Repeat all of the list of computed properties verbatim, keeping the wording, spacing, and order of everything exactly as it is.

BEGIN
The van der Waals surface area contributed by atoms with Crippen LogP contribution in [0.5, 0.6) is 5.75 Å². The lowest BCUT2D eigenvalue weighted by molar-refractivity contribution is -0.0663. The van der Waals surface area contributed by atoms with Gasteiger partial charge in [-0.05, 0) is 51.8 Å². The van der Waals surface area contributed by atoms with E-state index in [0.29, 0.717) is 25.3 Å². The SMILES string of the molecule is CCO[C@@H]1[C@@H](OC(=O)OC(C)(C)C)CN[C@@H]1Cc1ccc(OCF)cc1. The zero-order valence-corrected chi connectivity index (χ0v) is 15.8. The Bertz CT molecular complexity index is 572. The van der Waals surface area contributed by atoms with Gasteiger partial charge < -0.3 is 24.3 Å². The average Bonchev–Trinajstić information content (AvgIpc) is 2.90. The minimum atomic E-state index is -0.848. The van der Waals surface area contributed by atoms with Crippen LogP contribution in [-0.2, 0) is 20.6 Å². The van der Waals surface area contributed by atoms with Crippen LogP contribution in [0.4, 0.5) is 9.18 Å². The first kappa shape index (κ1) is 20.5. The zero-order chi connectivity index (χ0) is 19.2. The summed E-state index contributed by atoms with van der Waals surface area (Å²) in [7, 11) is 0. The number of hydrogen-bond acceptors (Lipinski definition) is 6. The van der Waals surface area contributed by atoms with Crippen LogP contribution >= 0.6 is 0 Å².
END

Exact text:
The van der Waals surface area contributed by atoms with Crippen LogP contribution in [0.5, 0.6) is 5.75 Å². The lowest BCUT2D eigenvalue weighted by molar-refractivity contribution is -0.0663. The van der Waals surface area contributed by atoms with Gasteiger partial charge in [-0.05, 0) is 51.8 Å². The van der Waals surface area contributed by atoms with E-state index in [0.29, 0.717) is 25.3 Å². The SMILES string of the molecule is CCO[C@@H]1[C@@H](OC(=O)OC(C)(C)C)CN[C@@H]1Cc1ccc(OCF)cc1. The zero-order valence-corrected chi connectivity index (χ0v) is 15.8. The Bertz CT molecular complexity index is 572. The van der Waals surface area contributed by atoms with Gasteiger partial charge < -0.3 is 24.3 Å². The average Bonchev–Trinajstić information content (AvgIpc) is 2.90. The minimum atomic E-state index is -0.848. The van der Waals surface area contributed by atoms with Crippen LogP contribution in [-0.2, 0) is 20.6 Å². The van der Waals surface area contributed by atoms with Crippen LogP contribution in [0.4, 0.5) is 9.18 Å². The first kappa shape index (κ1) is 20.5. The zero-order chi connectivity index (χ0) is 19.2. The summed E-state index contributed by atoms with van der Waals surface area (Å²) in [7, 11) is 0. The number of hydrogen-bond acceptors (Lipinski definition) is 6. The van der Waals surface area contributed by atoms with Crippen LogP contribution >= 0.6 is 0 Å².